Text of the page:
When a coastal rowing and boatbuilding club holds a raffle, what else is the prize likely to be but . . . a boat.
Boatie Blest raised money for Cockenzie & Port Seton’s Community Rowing Club by raffling a magnificent model of Captain Cook’s famous ship, Endeavor. Winner, Martin Jones of Cockenzie was presented with the prize by Boatie Blest’s Chairman and Captain (Archie Johnston and Stuart Mack) and by renowned model boat-builder, Bob McNeil.
Martin of Whin Park, was thrilled to win having seen Endeavor on display alongside models of traditional fishing boats at the Boatie Blest Exhibition: ‘I’ve seen these boats at the exhibition during the 3 Harbours Arts Festival and in the windows of local houses. The detail and workmanship which goes into them is incredible so my wife and I were thrilled to hear we’d won Bob’s model which now has pride of place in our window’.
The gods of weather, tea and cake chose to Boatie bless us once again over the weekend of 26th – 27th April. The 5th Boatie Blest Regatta was months in the planning and days in the baking. Old friends and their boats traveled from North Berwick, Porty, Dunbar, South Queensferry and Anstruther to join us on Saturday together with new friends and their boat Honesty from the Honest Toun of Musselburgh.
First job of the day was for the Logistics Crew to erect the tea tent and marquee. Little more than two hours later, once reconciliations were complete and the Cake Crew in place, the action moved out onto the water for a day of fast paced oar-to-oar-harbour-wall action, kicking off with the annual Port Seton V Cockenzie grudge match friendly race. The new trophy, designed and manufactured by local artist Avesha DeWolfe, was carried off by the Cockenzie Crew this year making it 2-2 overall. Never mind, there’s always next year.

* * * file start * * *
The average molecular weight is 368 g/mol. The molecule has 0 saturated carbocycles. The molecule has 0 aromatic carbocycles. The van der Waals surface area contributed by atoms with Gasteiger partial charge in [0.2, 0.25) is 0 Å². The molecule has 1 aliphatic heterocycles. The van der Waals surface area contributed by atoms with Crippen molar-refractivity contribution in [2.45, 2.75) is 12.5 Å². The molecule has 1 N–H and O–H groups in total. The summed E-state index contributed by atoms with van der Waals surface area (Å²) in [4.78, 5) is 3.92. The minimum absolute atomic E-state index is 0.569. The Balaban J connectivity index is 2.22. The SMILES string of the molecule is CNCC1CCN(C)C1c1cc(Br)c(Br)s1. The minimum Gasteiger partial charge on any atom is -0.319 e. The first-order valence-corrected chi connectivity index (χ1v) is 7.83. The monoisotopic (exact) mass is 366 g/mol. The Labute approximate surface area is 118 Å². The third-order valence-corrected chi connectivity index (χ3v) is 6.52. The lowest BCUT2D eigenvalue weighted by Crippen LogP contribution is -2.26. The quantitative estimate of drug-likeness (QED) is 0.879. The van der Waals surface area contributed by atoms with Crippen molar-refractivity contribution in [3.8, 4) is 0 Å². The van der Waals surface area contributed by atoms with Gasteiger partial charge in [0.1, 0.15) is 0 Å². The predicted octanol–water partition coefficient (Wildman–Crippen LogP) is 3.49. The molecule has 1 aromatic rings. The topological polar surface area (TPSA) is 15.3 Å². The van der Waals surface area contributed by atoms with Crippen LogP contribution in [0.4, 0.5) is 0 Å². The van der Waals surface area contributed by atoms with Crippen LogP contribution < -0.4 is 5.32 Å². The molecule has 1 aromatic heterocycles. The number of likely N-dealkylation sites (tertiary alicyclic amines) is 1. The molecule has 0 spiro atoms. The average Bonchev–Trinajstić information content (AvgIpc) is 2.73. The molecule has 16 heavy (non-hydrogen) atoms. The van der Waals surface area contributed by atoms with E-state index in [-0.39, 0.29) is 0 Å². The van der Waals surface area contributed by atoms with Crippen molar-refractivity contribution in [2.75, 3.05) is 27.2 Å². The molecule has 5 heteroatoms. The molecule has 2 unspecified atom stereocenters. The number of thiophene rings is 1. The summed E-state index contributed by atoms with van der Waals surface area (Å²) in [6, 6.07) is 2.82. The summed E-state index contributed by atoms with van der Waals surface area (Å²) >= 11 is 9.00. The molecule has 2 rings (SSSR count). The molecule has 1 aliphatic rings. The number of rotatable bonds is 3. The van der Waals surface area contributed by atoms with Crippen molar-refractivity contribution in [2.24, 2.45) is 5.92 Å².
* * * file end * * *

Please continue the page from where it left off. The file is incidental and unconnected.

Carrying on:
Every team and crew put in a great show on the Port Seton Pursuit Course throughout the day of heats, semis and finals, with Carmel’s bottle-top medals being won by crews from Anst’er, North Berwick and Boatie Blest. Sunday saw the traditional later than expected start and a generally more relaxed programme. No sign of North Berwick’s Fresher or Novice crew relaxing though as they took first in both categories. Their Junior team also took the medals, fighting off competition from Porty and Boatie Blest.
Sunday afternoon’s events took a turn towards the more unusual, easing in with the only slightly bonkers Port Seton to Cockenzie to Port Seton running/rowing relay. After some controversy over the use of bicycles the running and rowing teams from North Berwick made it back to the beach first.
We were a little surprised to find that three clubs had prepared routines for the inaugural St Ayles Skiff Bossage competition. With a panel of experienced judges, including a proper Dressage Judge, artist Avesha, Ali Porty and a large garden-gnome, the competition was fierce, kicking off with South Queensferry’s bonnie boat and their well coordinated oarspersonship. The Anst’er St Ayles team wowed the assembled crowd with their highland dance themed routine while the Boatie Blest men took to sculling for their performance, which included the never-before attempted, death defying Cornetto Venetian maneuver, in anticipation of the Voga Longa in June. The judges marks were close but St Ayles won the rosette for their fine artistic interpretation and natty (Natalie?) tartan kit.
If that wasn’t all exciting enough the day rounded off with another first – the Thorntree Slalem. Crews took it in turns to compete against the clock over a course of closely spaced buoys. This time it was Porty who turned in the fastest time, proving that they can bob and weave like no other.
A special thank you goes to Stu, who organised the event and to Carmel and Robin ‘The Megaphone’ Abbey, for holding things together. And of course to all the Boatie Bakers who went a long way towards raising over £1,200 over the weekend.
What, not content with just one regatta? Well, two weeks later it was time to travel over the Firth for the return match in North Cockenzie (Anstruther). This is the first time the club has been able to take part at Anst’er since that memorable day in 2010 when six newly completed skiffs competed for the very first time.